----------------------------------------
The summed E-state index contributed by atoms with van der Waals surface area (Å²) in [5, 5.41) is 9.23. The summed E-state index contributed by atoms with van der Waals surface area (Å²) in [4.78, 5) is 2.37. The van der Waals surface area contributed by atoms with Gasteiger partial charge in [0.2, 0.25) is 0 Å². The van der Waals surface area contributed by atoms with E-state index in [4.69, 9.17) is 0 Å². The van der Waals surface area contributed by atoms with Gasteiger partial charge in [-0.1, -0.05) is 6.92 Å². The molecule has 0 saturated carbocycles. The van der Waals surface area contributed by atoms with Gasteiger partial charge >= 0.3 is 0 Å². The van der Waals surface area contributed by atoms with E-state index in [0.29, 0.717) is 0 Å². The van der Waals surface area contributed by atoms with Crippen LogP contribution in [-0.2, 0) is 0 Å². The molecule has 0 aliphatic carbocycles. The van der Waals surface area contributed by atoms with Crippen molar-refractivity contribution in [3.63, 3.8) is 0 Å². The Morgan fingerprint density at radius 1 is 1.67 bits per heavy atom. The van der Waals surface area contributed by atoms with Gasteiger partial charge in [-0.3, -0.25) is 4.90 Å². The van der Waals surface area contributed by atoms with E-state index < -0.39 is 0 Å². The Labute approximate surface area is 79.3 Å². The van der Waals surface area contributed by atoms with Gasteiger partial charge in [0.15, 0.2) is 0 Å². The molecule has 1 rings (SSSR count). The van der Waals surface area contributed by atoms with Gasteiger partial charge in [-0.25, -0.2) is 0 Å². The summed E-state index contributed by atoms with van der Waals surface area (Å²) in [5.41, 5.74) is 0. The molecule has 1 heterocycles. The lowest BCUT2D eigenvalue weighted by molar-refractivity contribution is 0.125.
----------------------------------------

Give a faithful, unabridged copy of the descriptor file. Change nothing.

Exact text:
The summed E-state index contributed by atoms with van der Waals surface area (Å²) in [5, 5.41) is 9.23. The summed E-state index contributed by atoms with van der Waals surface area (Å²) in [4.78, 5) is 2.37. The van der Waals surface area contributed by atoms with Gasteiger partial charge in [0.2, 0.25) is 0 Å². The van der Waals surface area contributed by atoms with E-state index in [4.69, 9.17) is 0 Å². The van der Waals surface area contributed by atoms with Gasteiger partial charge in [-0.1, -0.05) is 6.92 Å². The molecule has 0 saturated carbocycles. The van der Waals surface area contributed by atoms with Gasteiger partial charge >= 0.3 is 0 Å². The van der Waals surface area contributed by atoms with E-state index in [0.29, 0.717) is 0 Å². The van der Waals surface area contributed by atoms with Crippen LogP contribution in [-0.2, 0) is 0 Å². The molecule has 0 aliphatic carbocycles. The van der Waals surface area contributed by atoms with Crippen molar-refractivity contribution in [3.63, 3.8) is 0 Å². The Morgan fingerprint density at radius 1 is 1.67 bits per heavy atom. The van der Waals surface area contributed by atoms with Gasteiger partial charge in [-0.3, -0.25) is 4.90 Å². The van der Waals surface area contributed by atoms with E-state index < -0.39 is 0 Å². The Labute approximate surface area is 79.3 Å². The van der Waals surface area contributed by atoms with Gasteiger partial charge in [0.15, 0.2) is 0 Å². The molecule has 1 rings (SSSR count). The van der Waals surface area contributed by atoms with Gasteiger partial charge in [-0.25, -0.2) is 0 Å². The summed E-state index contributed by atoms with van der Waals surface area (Å²) in [5.41, 5.74) is 0. The molecule has 1 heterocycles. The lowest BCUT2D eigenvalue weighted by molar-refractivity contribution is 0.125.